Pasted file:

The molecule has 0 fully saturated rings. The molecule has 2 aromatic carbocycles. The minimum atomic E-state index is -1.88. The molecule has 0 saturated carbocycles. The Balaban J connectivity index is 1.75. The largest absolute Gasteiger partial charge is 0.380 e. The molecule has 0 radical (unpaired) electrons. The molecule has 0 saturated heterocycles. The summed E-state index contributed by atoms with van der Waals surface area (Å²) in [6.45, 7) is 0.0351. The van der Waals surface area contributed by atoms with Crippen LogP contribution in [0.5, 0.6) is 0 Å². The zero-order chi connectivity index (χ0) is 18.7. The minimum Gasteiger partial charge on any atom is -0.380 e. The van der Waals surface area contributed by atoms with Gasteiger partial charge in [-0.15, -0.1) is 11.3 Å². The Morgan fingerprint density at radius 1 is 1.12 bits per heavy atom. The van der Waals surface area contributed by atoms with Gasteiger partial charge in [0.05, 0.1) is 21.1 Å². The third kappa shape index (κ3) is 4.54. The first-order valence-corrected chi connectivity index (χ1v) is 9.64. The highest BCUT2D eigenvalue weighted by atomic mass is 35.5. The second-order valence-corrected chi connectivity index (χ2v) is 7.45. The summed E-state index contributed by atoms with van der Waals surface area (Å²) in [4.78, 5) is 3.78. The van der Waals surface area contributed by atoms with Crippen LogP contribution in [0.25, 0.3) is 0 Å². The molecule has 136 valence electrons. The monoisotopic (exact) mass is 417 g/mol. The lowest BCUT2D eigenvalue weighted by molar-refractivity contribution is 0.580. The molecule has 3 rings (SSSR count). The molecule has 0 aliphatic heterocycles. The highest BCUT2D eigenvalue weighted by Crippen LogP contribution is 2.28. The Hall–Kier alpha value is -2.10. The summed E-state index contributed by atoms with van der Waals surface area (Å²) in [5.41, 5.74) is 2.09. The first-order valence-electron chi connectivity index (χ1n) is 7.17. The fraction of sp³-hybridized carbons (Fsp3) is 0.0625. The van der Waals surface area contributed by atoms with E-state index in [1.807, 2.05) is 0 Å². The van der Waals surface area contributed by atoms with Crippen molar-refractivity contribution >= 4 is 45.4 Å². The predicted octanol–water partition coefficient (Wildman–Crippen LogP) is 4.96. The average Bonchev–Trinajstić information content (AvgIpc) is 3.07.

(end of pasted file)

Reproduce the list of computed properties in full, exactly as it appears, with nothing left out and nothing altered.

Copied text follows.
The molecule has 0 fully saturated rings. The molecule has 2 aromatic carbocycles. The minimum atomic E-state index is -1.88. The molecule has 0 saturated carbocycles. The Balaban J connectivity index is 1.75. The largest absolute Gasteiger partial charge is 0.380 e. The molecule has 0 radical (unpaired) electrons. The molecule has 0 saturated heterocycles. The summed E-state index contributed by atoms with van der Waals surface area (Å²) in [6.45, 7) is 0.0351. The van der Waals surface area contributed by atoms with Crippen LogP contribution in [0.5, 0.6) is 0 Å². The zero-order chi connectivity index (χ0) is 18.7. The minimum Gasteiger partial charge on any atom is -0.380 e. The van der Waals surface area contributed by atoms with Gasteiger partial charge in [-0.15, -0.1) is 11.3 Å². The Morgan fingerprint density at radius 1 is 1.12 bits per heavy atom. The van der Waals surface area contributed by atoms with Gasteiger partial charge in [0.05, 0.1) is 21.1 Å². The third kappa shape index (κ3) is 4.54. The first-order valence-corrected chi connectivity index (χ1v) is 9.64. The highest BCUT2D eigenvalue weighted by atomic mass is 35.5. The second-order valence-corrected chi connectivity index (χ2v) is 7.45. The summed E-state index contributed by atoms with van der Waals surface area (Å²) in [4.78, 5) is 3.78. The van der Waals surface area contributed by atoms with Crippen LogP contribution in [0.25, 0.3) is 0 Å². The molecule has 136 valence electrons. The monoisotopic (exact) mass is 417 g/mol. The lowest BCUT2D eigenvalue weighted by molar-refractivity contribution is 0.580. The molecule has 3 rings (SSSR count). The molecule has 0 aliphatic heterocycles. The highest BCUT2D eigenvalue weighted by Crippen LogP contribution is 2.28. The Hall–Kier alpha value is -2.10. The summed E-state index contributed by atoms with van der Waals surface area (Å²) in [5.41, 5.74) is 2.09. The first-order valence-electron chi connectivity index (χ1n) is 7.17. The fraction of sp³-hybridized carbons (Fsp3) is 0.0625. The van der Waals surface area contributed by atoms with E-state index in [1.807, 2.05) is 0 Å². The van der Waals surface area contributed by atoms with Crippen molar-refractivity contribution >= 4 is 45.4 Å². The predicted octanol–water partition coefficient (Wildman–Crippen LogP) is 4.96. The average Bonchev–Trinajstić information content (AvgIpc) is 3.07.